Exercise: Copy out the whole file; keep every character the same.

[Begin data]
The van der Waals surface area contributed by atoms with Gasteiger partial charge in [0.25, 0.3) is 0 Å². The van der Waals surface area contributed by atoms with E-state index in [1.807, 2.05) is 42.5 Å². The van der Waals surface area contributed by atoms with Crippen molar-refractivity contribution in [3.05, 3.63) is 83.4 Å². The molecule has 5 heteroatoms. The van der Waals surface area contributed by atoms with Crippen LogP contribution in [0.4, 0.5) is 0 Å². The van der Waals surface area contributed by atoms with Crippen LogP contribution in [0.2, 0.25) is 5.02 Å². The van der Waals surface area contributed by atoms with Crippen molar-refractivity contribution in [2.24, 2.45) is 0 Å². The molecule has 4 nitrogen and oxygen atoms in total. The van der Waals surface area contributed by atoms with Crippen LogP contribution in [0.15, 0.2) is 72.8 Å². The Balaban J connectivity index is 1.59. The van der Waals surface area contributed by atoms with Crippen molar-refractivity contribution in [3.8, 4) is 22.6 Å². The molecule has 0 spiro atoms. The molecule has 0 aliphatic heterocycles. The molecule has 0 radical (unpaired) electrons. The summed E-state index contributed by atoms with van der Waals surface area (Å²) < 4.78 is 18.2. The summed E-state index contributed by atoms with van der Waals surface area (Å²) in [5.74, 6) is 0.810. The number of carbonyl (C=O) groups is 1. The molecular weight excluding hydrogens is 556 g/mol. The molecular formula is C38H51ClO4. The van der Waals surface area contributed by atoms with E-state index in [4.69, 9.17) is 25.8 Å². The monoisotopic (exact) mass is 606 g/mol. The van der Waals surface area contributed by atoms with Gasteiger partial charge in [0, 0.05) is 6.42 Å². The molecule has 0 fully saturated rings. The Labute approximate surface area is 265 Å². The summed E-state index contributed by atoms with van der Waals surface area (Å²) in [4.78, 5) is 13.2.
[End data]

The van der Waals surface area contributed by atoms with Gasteiger partial charge in [0.25, 0.3) is 0 Å². The van der Waals surface area contributed by atoms with E-state index in [1.807, 2.05) is 42.5 Å². The van der Waals surface area contributed by atoms with Crippen molar-refractivity contribution in [3.05, 3.63) is 83.4 Å². The molecule has 5 heteroatoms. The van der Waals surface area contributed by atoms with Crippen LogP contribution in [0.4, 0.5) is 0 Å². The van der Waals surface area contributed by atoms with Crippen LogP contribution in [0.2, 0.25) is 5.02 Å². The van der Waals surface area contributed by atoms with Crippen molar-refractivity contribution in [2.24, 2.45) is 0 Å². The molecule has 4 nitrogen and oxygen atoms in total. The van der Waals surface area contributed by atoms with Crippen LogP contribution in [0.15, 0.2) is 72.8 Å². The Balaban J connectivity index is 1.59. The van der Waals surface area contributed by atoms with Crippen molar-refractivity contribution in [3.8, 4) is 22.6 Å². The molecule has 0 spiro atoms. The molecule has 0 aliphatic heterocycles. The molecule has 0 radical (unpaired) electrons. The summed E-state index contributed by atoms with van der Waals surface area (Å²) < 4.78 is 18.2. The summed E-state index contributed by atoms with van der Waals surface area (Å²) in [5.74, 6) is 0.810. The number of carbonyl (C=O) groups is 1. The molecular weight excluding hydrogens is 556 g/mol. The molecular formula is C38H51ClO4. The van der Waals surface area contributed by atoms with E-state index in [4.69, 9.17) is 25.8 Å². The monoisotopic (exact) mass is 606 g/mol. The van der Waals surface area contributed by atoms with Gasteiger partial charge in [0, 0.05) is 6.42 Å². The molecule has 0 fully saturated rings. The Labute approximate surface area is 265 Å². The summed E-state index contributed by atoms with van der Waals surface area (Å²) in [4.78, 5) is 13.2.